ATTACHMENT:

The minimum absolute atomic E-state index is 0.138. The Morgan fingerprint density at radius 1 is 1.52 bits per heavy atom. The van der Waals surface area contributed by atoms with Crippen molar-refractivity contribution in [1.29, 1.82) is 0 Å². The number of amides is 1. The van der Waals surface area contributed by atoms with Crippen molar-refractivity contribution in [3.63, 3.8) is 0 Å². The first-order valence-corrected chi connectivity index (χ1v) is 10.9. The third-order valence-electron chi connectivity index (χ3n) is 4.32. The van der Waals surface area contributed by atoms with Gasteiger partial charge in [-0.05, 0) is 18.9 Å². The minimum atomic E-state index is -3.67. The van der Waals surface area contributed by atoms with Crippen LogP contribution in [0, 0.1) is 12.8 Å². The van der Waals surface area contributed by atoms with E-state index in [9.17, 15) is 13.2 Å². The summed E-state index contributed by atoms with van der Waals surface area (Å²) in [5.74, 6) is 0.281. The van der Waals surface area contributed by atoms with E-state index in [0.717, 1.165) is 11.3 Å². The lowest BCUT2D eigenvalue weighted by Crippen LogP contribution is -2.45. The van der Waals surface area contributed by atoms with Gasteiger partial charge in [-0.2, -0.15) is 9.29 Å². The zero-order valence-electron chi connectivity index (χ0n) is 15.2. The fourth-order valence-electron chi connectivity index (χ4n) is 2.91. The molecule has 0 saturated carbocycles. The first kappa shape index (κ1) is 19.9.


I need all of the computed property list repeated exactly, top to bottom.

The minimum absolute atomic E-state index is 0.138. The Morgan fingerprint density at radius 1 is 1.52 bits per heavy atom. The van der Waals surface area contributed by atoms with Crippen molar-refractivity contribution in [1.29, 1.82) is 0 Å². The number of amides is 1. The van der Waals surface area contributed by atoms with Crippen molar-refractivity contribution in [3.63, 3.8) is 0 Å². The first-order valence-corrected chi connectivity index (χ1v) is 10.9. The third-order valence-electron chi connectivity index (χ3n) is 4.32. The van der Waals surface area contributed by atoms with Gasteiger partial charge in [-0.05, 0) is 18.9 Å². The minimum atomic E-state index is -3.67. The van der Waals surface area contributed by atoms with Crippen LogP contribution in [0, 0.1) is 12.8 Å². The van der Waals surface area contributed by atoms with E-state index in [9.17, 15) is 13.2 Å². The summed E-state index contributed by atoms with van der Waals surface area (Å²) in [5.74, 6) is 0.281. The van der Waals surface area contributed by atoms with E-state index in [0.717, 1.165) is 11.3 Å². The lowest BCUT2D eigenvalue weighted by Crippen LogP contribution is -2.45. The van der Waals surface area contributed by atoms with Gasteiger partial charge in [-0.2, -0.15) is 9.29 Å². The zero-order valence-electron chi connectivity index (χ0n) is 15.2. The fourth-order valence-electron chi connectivity index (χ4n) is 2.91. The molecule has 0 saturated carbocycles. The first kappa shape index (κ1) is 19.9.